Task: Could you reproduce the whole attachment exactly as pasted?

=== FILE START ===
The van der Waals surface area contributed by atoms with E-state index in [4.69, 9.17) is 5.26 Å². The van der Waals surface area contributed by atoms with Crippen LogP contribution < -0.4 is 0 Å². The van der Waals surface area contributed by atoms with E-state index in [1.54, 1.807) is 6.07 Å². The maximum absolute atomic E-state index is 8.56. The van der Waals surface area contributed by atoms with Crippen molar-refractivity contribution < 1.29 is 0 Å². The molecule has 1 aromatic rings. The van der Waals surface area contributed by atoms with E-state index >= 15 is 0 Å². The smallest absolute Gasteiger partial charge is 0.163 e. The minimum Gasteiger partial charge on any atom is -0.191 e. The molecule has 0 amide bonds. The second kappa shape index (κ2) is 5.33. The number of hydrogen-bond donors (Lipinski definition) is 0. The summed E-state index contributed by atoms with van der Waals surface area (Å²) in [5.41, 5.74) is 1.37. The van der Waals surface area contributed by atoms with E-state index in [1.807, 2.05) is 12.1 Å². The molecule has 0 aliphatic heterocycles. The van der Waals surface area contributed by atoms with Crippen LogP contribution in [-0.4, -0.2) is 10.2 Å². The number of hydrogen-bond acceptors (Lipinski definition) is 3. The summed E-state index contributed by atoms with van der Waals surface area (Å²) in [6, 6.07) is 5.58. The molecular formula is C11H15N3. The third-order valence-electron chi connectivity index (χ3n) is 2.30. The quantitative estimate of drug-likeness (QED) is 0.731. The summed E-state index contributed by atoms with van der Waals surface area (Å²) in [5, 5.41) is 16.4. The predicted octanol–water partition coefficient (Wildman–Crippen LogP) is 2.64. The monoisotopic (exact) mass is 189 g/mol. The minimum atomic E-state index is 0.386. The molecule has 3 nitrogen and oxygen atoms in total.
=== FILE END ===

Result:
The van der Waals surface area contributed by atoms with E-state index in [4.69, 9.17) is 5.26 Å². The van der Waals surface area contributed by atoms with Crippen LogP contribution < -0.4 is 0 Å². The van der Waals surface area contributed by atoms with E-state index in [1.54, 1.807) is 6.07 Å². The maximum absolute atomic E-state index is 8.56. The van der Waals surface area contributed by atoms with Crippen molar-refractivity contribution < 1.29 is 0 Å². The molecule has 1 aromatic rings. The van der Waals surface area contributed by atoms with E-state index >= 15 is 0 Å². The smallest absolute Gasteiger partial charge is 0.163 e. The minimum Gasteiger partial charge on any atom is -0.191 e. The molecule has 0 amide bonds. The second kappa shape index (κ2) is 5.33. The number of hydrogen-bond donors (Lipinski definition) is 0. The summed E-state index contributed by atoms with van der Waals surface area (Å²) in [5.41, 5.74) is 1.37. The van der Waals surface area contributed by atoms with E-state index in [1.807, 2.05) is 12.1 Å². The molecule has 0 aliphatic heterocycles. The van der Waals surface area contributed by atoms with Crippen LogP contribution in [-0.4, -0.2) is 10.2 Å². The number of hydrogen-bond acceptors (Lipinski definition) is 3. The summed E-state index contributed by atoms with van der Waals surface area (Å²) in [6, 6.07) is 5.58. The molecular formula is C11H15N3. The third-order valence-electron chi connectivity index (χ3n) is 2.30. The quantitative estimate of drug-likeness (QED) is 0.731. The summed E-state index contributed by atoms with van der Waals surface area (Å²) in [5, 5.41) is 16.4. The predicted octanol–water partition coefficient (Wildman–Crippen LogP) is 2.64. The monoisotopic (exact) mass is 189 g/mol. The minimum atomic E-state index is 0.386. The molecule has 3 nitrogen and oxygen atoms in total.